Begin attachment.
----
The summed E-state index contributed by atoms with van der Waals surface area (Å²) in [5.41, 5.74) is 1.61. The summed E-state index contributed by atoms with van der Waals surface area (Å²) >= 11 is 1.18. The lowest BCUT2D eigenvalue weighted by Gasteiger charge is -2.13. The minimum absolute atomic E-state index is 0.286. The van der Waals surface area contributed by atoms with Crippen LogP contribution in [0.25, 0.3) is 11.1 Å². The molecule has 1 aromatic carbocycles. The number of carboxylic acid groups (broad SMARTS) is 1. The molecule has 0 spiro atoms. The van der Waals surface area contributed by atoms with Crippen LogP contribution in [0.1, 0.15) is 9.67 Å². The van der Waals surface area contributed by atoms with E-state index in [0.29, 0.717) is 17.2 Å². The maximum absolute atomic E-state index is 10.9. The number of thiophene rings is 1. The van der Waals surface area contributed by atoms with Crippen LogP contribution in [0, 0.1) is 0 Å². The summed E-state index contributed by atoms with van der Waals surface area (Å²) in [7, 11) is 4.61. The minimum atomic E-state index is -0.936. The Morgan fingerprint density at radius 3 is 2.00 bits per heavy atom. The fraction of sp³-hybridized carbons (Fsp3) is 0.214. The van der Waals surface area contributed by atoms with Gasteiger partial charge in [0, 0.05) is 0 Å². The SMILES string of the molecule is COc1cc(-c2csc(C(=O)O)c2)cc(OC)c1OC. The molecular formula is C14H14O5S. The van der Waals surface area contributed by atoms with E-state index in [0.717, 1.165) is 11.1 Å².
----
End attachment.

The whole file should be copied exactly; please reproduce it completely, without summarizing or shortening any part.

The summed E-state index contributed by atoms with van der Waals surface area (Å²) in [5.41, 5.74) is 1.61. The summed E-state index contributed by atoms with van der Waals surface area (Å²) >= 11 is 1.18. The lowest BCUT2D eigenvalue weighted by Gasteiger charge is -2.13. The minimum absolute atomic E-state index is 0.286. The van der Waals surface area contributed by atoms with Crippen LogP contribution in [0.25, 0.3) is 11.1 Å². The molecule has 1 aromatic carbocycles. The number of carboxylic acid groups (broad SMARTS) is 1. The molecule has 0 spiro atoms. The van der Waals surface area contributed by atoms with Crippen LogP contribution in [0.1, 0.15) is 9.67 Å². The van der Waals surface area contributed by atoms with E-state index in [0.29, 0.717) is 17.2 Å². The maximum absolute atomic E-state index is 10.9. The number of thiophene rings is 1. The van der Waals surface area contributed by atoms with Crippen LogP contribution in [0, 0.1) is 0 Å². The summed E-state index contributed by atoms with van der Waals surface area (Å²) in [7, 11) is 4.61. The minimum atomic E-state index is -0.936. The Morgan fingerprint density at radius 3 is 2.00 bits per heavy atom. The fraction of sp³-hybridized carbons (Fsp3) is 0.214. The van der Waals surface area contributed by atoms with Gasteiger partial charge in [0, 0.05) is 0 Å². The SMILES string of the molecule is COc1cc(-c2csc(C(=O)O)c2)cc(OC)c1OC. The molecular formula is C14H14O5S. The van der Waals surface area contributed by atoms with E-state index in [0.717, 1.165) is 11.1 Å².